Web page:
January 7, 2016
The SEC's liquidity proposal should not be adopted:
Other than the Third Avenue Focused Credit Fund and the Reserve Fund, there have not been any fund liquidity crises in recent history. In both cases, the Commission gave these registrants the ability to blow off liquidity requirements with little consequence (other than reputational risk).
The current proposal is folly. It will only serve to reduce fund returns in response to a very rare phenomenon. Your cost benefit analysis should be looking at the cost to investors, not the industry.
The Commission also undercut a staff position that says that funds should have no more than 15% in illiquid investments at any time (not just the time of investment). Limiting this position to the time of investment makes little sense and undercuts the purpose of liquidity restrictions. Open-end funds should always be redeemable and so should always be subject to the 15% limit.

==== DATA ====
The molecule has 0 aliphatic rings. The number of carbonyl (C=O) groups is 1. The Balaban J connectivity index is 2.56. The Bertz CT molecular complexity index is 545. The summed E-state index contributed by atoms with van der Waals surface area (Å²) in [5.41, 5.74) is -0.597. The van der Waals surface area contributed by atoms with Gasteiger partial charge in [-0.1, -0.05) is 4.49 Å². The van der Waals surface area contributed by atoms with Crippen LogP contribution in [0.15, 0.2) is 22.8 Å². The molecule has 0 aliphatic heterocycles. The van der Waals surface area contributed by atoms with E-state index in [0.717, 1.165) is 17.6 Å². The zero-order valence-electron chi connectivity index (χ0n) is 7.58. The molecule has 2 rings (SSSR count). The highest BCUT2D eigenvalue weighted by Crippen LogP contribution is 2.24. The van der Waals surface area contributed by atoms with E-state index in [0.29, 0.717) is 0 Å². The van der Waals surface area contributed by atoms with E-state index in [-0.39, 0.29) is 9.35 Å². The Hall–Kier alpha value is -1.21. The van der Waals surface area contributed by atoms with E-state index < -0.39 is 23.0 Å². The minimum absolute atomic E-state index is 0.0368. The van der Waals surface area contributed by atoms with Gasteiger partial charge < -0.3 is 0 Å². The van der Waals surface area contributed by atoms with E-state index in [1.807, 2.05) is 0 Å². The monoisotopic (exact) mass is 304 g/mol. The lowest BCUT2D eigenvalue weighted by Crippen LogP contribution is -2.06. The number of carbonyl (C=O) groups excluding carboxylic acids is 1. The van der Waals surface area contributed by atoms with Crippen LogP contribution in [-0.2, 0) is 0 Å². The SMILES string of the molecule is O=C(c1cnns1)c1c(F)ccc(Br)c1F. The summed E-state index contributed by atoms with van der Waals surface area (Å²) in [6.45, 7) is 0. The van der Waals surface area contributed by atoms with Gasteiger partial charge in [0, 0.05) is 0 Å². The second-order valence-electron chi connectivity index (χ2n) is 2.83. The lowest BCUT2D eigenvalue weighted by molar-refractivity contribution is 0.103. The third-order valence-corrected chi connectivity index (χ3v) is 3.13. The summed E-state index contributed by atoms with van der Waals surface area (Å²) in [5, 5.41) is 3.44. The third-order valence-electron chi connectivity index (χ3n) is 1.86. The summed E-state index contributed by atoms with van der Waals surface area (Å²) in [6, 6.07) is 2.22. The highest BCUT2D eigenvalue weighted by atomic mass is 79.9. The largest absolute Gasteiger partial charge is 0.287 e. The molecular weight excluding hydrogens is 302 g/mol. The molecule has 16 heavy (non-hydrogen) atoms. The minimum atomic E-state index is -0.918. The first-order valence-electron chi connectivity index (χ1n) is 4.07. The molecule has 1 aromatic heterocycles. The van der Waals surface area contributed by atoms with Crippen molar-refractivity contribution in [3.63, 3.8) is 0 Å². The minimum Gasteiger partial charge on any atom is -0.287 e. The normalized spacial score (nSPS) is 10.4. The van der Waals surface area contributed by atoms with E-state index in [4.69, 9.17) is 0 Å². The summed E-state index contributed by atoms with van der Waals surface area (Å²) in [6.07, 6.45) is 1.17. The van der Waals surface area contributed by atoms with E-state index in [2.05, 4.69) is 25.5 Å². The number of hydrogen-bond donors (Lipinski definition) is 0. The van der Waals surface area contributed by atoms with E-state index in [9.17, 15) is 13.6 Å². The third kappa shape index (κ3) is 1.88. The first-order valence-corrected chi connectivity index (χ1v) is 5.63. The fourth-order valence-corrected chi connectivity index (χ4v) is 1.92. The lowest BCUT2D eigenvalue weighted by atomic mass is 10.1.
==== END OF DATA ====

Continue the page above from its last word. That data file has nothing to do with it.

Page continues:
The proposal and your derivatives proposal will place an exceptional burden on Fund Boards. Either they will need to rubberstamp certain findings or take a huge amount of time to learn about and evaluate liquidity. This is too much. Stick to the hard 15% limit and hold people to it.
Also, when a fund blows through liquidity limits and cannot honor redemptions in a timely fashion, ban the adviser and portfolio managers from the industry. Give them consequences and skin in the game.